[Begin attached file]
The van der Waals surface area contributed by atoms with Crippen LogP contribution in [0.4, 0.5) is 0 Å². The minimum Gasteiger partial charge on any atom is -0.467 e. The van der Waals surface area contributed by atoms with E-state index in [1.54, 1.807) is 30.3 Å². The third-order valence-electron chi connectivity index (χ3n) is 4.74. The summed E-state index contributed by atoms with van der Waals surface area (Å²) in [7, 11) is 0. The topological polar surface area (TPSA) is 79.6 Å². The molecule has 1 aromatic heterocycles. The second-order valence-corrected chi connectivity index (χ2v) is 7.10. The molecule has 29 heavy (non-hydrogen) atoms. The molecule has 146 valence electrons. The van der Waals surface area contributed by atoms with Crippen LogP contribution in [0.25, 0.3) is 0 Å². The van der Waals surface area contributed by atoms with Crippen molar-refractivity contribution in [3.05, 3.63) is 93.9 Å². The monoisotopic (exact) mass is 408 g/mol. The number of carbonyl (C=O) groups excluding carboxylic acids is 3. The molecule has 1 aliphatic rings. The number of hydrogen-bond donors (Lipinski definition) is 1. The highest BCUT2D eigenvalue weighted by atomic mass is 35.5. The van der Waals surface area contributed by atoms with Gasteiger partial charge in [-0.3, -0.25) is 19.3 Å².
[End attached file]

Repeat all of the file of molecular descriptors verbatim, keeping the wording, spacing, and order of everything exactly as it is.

The van der Waals surface area contributed by atoms with Crippen LogP contribution in [0.4, 0.5) is 0 Å². The minimum Gasteiger partial charge on any atom is -0.467 e. The van der Waals surface area contributed by atoms with E-state index in [1.54, 1.807) is 30.3 Å². The third-order valence-electron chi connectivity index (χ3n) is 4.74. The summed E-state index contributed by atoms with van der Waals surface area (Å²) in [7, 11) is 0. The topological polar surface area (TPSA) is 79.6 Å². The molecule has 1 aromatic heterocycles. The second-order valence-corrected chi connectivity index (χ2v) is 7.10. The molecule has 29 heavy (non-hydrogen) atoms. The molecule has 146 valence electrons. The van der Waals surface area contributed by atoms with Crippen LogP contribution in [0.25, 0.3) is 0 Å². The van der Waals surface area contributed by atoms with Crippen molar-refractivity contribution in [3.05, 3.63) is 93.9 Å². The monoisotopic (exact) mass is 408 g/mol. The number of carbonyl (C=O) groups excluding carboxylic acids is 3. The molecule has 1 aliphatic rings. The number of hydrogen-bond donors (Lipinski definition) is 1. The highest BCUT2D eigenvalue weighted by atomic mass is 35.5. The van der Waals surface area contributed by atoms with Gasteiger partial charge in [-0.3, -0.25) is 19.3 Å².